It may be possible to nudge your vaccine to work a little better. The trick is a good night’s sleep.
Sleep helps the immune system respond to vaccination, according to a new meta-analysis of past research, published March 13 in Current Biology.
In it, researchers found that people who slept fewer than six hours per night produced significantly fewer antibodies than people who slept seven or more. That deficit was equivalent to two months of waning antibodies.
“Good sleep not only amplifies but may also extend the duration of protection of the vaccine,” senior author Eve Van Cauter said in a journal news release. She is a professor emeritus at the University of Chicago.
Van Cauter and lead author Karine Spiegel, of the French National Institute of Health and Medicine in Lyon, France, previously published a landmark study on the effects of sleep on vaccination in 2002.
To update this, they searched, combined and reanalyzed results of seven studies of vaccination for viral infections, specifically influenza and hepatitis A and B.
They compared the antibody response for individuals who slept seven to nine hours (as recommended by the National Sleep Foundation) to that of “short sleepers” who got less than six hours of shuteye.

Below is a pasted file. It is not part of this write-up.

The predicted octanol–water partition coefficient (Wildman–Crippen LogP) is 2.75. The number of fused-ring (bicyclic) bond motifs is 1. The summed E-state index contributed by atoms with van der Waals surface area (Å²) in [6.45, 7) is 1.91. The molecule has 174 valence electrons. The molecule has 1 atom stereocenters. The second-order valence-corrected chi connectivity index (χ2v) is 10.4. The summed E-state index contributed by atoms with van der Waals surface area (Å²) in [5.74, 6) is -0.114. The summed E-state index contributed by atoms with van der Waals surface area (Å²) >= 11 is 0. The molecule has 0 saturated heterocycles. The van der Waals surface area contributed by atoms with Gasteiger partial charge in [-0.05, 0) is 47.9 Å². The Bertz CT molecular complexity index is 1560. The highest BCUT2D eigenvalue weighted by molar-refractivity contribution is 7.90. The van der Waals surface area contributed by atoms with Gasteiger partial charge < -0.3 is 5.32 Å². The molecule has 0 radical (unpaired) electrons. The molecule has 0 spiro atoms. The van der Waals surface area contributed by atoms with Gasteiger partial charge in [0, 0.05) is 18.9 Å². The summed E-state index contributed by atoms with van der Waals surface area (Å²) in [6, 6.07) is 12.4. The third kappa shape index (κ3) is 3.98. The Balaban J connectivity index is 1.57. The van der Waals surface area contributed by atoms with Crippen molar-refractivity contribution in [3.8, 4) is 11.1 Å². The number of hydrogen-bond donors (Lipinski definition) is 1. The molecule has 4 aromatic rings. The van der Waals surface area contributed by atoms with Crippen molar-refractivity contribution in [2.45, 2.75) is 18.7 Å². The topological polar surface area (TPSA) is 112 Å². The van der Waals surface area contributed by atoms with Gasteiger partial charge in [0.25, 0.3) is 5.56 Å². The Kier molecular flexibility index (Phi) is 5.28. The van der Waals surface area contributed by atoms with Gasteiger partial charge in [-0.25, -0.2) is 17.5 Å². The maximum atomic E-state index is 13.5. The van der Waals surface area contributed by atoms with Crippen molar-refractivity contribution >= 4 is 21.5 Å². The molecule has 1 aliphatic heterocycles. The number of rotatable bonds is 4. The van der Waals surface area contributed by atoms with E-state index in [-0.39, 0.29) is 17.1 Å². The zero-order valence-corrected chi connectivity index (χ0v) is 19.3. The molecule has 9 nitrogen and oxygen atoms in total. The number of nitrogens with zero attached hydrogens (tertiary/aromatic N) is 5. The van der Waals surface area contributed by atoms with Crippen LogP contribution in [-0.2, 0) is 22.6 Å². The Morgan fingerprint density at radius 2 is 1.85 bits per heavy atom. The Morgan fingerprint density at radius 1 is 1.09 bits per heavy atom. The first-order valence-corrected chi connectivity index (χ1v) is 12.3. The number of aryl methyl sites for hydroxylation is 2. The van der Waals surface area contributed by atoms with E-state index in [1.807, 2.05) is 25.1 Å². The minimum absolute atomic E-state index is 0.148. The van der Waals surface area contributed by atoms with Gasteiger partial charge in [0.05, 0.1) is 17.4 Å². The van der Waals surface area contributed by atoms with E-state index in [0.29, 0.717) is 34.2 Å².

Overall, researchers found strong evidence that sleeping fewer than six hours per night reduced the immune response to vaccination.
But a separate analysis found the result was only significant in men. The effect of sleep duration on antibody production was much more variable in women, possibly because of fluctuating hormone levels.
“We know from immunology studies that sex hormones influence the immune system,” Spiegel said in the release. “In women, immunity is influenced by the state of the menstrual cycle, the use of contraceptives, and by menopause and post-menopausal status, but unfortunately, none of the studies that we summarized had any data about sex hormone levels.”
The researchers also found that the negative effect of insufficient sleep on antibody levels was greater for 18- to 60-year-olds than for folks over 65. Older adults tend to sleep less in general, the authors said.
Some of the reviewed studies measured sleep duration directly, either via motion-detecting wristwatches or in a sleep lab. Others relied on self-reporting by participants.
Short sleep duration was associated with lower levels of antibodies in both types of studies. However, the effect was stronger for the studies that used objective measures of sleep, probably because people are notoriously bad at estimating how much sleep they’ve had, the authors said.
“When you see the variability in protection provided by the COVID-19 vaccines — people who have preexisting conditions are less protected, men are less protected than women and obese people are less protected than people who don’t have obesity,” Van Cauter said. “Those are all factors that an individual person has no control over, but you can modify your sleep.”
There is still more to understand, including sex differences, which days around the time of vaccination are most important and exactly how much sleep is needed, Spiegel said.
“We are going to be vaccinating millions and millions of people in the next few years, and this is an aspect that can help maximize protection,” she said.
The U.S. Centers for Disease Control and Prevention has more on COVID-19 vaccination.
SOURCE: Current Biology, news release, March 13, 2023
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